Comparisons of topographic stress and seismic velocity. Modeled failure potential (A to C), modeled magnitude of the least compressive stress (D to F), and measured P-wave velocity (G to I) for Gordon Gulch [(A), (D), and (G)], Calhoun [(B), (E), and (H)], and Pond Branch [(C), (F), and (I)]. Transect locations are marked in white in Fig. 2. The topographic surface was smoothed for stress calculations. Vertical exaggerations are 3.6× at Gordon Gulch, 3.7× at Calhoun, and 2.3× at Pond Branch.
Bedrock fracture systems facilitate weathering, allowing fresh mineral surfaces to interact with corrosive waters and biota from Earth’s surface, while simultaneously promoting drainage of chemically equilibrated fluids. We show that topographic perturbations to regional stress fields explain bedrock fracture distributions, as revealed by seismic velocity and electrical resistivity surveys from three landscapes. The base of the fracture-rich zone mirrors surface topography where the ratio of horizontal compressive tectonic stresses to near-surface gravitational stresses is relatively large, and it parallels the surface topography where the ratio is relatively small. Three-dimensional stress calculations predict these results, suggesting that tectonic stresses interact with topography to influence bedrock disaggregation, groundwater flow, chemical weathering, and the depth of the “critical zone” in which many biogeochemical processes occur.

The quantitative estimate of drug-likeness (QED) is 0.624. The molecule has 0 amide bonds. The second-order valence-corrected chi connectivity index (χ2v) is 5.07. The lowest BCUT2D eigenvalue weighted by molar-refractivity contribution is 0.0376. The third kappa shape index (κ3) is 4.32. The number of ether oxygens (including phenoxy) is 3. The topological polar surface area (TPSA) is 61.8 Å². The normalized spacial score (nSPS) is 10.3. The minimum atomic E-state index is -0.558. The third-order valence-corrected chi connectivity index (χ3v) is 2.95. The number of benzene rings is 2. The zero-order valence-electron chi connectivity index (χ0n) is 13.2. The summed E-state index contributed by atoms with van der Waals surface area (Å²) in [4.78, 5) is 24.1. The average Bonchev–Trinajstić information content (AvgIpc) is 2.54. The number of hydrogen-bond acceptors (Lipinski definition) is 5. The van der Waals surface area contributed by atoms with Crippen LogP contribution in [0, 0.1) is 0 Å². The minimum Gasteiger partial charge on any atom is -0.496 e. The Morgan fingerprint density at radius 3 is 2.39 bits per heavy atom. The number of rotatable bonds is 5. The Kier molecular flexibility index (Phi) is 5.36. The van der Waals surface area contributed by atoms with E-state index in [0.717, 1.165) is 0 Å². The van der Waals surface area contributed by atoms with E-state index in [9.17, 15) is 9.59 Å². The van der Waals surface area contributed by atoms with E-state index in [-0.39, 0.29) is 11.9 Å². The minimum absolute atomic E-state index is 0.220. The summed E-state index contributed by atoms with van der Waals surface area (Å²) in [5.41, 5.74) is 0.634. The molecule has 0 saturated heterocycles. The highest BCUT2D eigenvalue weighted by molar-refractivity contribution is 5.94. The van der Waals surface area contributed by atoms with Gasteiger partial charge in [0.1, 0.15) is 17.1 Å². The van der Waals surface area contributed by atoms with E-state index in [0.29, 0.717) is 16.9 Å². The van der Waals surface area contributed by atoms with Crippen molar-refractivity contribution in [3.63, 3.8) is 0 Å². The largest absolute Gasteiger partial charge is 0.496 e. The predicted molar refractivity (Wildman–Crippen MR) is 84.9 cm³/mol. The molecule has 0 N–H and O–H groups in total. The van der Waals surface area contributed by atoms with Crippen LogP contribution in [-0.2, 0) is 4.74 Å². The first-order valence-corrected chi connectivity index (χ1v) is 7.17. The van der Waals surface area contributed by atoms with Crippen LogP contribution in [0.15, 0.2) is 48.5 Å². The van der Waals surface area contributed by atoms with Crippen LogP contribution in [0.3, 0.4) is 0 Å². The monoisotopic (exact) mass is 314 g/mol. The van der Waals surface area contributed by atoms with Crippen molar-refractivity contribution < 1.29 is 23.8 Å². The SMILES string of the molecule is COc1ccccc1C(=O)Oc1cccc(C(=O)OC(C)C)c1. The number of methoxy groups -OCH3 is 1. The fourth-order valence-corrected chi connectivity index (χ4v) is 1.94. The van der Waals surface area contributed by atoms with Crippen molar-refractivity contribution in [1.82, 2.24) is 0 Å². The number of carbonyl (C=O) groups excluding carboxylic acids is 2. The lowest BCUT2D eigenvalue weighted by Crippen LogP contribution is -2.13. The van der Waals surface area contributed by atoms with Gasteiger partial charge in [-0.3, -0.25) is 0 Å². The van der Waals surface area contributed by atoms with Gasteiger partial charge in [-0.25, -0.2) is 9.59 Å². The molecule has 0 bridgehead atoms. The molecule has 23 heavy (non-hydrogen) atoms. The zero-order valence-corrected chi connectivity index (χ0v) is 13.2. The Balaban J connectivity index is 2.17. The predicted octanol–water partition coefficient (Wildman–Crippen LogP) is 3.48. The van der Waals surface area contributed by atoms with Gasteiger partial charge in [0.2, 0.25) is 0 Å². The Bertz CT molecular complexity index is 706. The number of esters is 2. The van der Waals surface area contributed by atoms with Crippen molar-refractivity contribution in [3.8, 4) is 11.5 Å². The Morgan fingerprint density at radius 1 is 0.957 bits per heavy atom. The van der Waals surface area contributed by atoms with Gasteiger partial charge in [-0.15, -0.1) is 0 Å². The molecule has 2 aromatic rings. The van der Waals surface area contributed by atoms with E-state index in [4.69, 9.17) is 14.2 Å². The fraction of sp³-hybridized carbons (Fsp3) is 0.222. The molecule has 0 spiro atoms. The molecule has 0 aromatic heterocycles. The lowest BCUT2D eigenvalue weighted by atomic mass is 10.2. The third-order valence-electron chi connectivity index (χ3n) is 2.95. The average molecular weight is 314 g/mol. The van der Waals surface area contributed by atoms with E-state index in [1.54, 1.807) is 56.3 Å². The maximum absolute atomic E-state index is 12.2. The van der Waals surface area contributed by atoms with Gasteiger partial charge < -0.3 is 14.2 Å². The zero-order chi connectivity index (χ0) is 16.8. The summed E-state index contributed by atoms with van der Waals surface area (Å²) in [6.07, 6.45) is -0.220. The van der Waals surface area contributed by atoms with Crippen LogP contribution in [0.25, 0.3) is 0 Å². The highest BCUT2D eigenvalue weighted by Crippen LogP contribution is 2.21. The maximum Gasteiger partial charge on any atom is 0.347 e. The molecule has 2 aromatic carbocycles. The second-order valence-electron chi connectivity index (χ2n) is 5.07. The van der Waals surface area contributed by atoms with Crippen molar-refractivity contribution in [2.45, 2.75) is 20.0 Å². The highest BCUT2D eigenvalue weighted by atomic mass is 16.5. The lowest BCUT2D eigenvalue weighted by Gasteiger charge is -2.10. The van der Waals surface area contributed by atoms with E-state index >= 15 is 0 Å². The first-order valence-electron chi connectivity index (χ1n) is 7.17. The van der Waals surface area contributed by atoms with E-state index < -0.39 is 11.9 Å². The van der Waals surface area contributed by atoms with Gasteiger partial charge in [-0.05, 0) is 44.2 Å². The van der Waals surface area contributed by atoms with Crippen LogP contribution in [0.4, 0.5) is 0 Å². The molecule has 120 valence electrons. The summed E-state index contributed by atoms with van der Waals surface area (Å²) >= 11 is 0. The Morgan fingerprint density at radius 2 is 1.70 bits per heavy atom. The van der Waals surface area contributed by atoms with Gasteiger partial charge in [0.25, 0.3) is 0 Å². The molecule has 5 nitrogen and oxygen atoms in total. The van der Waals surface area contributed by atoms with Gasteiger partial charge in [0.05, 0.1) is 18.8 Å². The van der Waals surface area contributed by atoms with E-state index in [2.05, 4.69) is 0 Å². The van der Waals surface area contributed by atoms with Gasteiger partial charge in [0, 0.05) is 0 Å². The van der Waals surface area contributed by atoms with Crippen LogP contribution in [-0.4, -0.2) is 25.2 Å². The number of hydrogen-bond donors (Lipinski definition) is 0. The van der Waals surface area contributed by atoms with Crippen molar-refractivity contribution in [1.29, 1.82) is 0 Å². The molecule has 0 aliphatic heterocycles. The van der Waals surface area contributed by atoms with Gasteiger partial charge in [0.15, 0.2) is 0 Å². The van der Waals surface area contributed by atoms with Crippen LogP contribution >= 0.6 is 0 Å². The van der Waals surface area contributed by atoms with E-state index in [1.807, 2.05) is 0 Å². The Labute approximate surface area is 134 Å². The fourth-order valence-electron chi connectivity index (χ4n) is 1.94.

St. Clair, J., S. Moon, W. S. Holbrook, J. T. Perron, C. S. Riebe, S. J. Martel, B. Carr, C. Harman, K. Singha, D. deB. Richter (2015): Geophysical imaging reveals topographic stress control of bedrock weathering. Science 350 (6260): 534-538. DOI: 10.1126/science.aab2210
This Paper/Book acknowledges NSF CZO grant support.